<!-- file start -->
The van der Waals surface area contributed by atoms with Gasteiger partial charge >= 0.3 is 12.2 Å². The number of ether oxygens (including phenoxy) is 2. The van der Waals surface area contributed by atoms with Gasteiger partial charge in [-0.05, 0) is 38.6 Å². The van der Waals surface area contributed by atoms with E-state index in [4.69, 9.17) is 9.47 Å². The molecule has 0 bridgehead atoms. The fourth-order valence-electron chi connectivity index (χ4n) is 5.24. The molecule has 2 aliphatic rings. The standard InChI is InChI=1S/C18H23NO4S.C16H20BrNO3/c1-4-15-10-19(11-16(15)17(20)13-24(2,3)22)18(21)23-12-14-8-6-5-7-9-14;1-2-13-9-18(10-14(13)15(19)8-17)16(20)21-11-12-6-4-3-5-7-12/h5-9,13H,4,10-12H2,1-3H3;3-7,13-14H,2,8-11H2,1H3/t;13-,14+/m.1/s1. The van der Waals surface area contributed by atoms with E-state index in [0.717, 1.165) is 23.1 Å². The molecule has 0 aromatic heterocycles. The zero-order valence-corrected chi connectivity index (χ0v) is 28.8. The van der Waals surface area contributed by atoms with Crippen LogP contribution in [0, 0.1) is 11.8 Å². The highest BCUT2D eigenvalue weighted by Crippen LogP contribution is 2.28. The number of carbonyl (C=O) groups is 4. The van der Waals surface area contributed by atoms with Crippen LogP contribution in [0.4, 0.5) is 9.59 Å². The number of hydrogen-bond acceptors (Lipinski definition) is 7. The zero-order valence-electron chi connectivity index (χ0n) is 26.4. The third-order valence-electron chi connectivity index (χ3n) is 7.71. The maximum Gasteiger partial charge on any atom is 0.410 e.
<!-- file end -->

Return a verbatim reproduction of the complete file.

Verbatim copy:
The van der Waals surface area contributed by atoms with Gasteiger partial charge >= 0.3 is 12.2 Å². The number of ether oxygens (including phenoxy) is 2. The van der Waals surface area contributed by atoms with Gasteiger partial charge in [-0.05, 0) is 38.6 Å². The van der Waals surface area contributed by atoms with E-state index in [4.69, 9.17) is 9.47 Å². The molecule has 0 bridgehead atoms. The fourth-order valence-electron chi connectivity index (χ4n) is 5.24. The molecule has 2 aliphatic rings. The standard InChI is InChI=1S/C18H23NO4S.C16H20BrNO3/c1-4-15-10-19(11-16(15)17(20)13-24(2,3)22)18(21)23-12-14-8-6-5-7-9-14;1-2-13-9-18(10-14(13)15(19)8-17)16(20)21-11-12-6-4-3-5-7-12/h5-9,13H,4,10-12H2,1-3H3;3-7,13-14H,2,8-11H2,1H3/t;13-,14+/m.1/s1. The van der Waals surface area contributed by atoms with E-state index in [0.717, 1.165) is 23.1 Å². The molecule has 0 aromatic heterocycles. The zero-order valence-corrected chi connectivity index (χ0v) is 28.8. The van der Waals surface area contributed by atoms with Crippen LogP contribution in [0, 0.1) is 11.8 Å². The highest BCUT2D eigenvalue weighted by Crippen LogP contribution is 2.28. The number of carbonyl (C=O) groups is 4. The van der Waals surface area contributed by atoms with Crippen LogP contribution in [0.4, 0.5) is 9.59 Å². The number of hydrogen-bond acceptors (Lipinski definition) is 7. The zero-order valence-electron chi connectivity index (χ0n) is 26.4. The third-order valence-electron chi connectivity index (χ3n) is 7.71. The maximum Gasteiger partial charge on any atom is 0.410 e.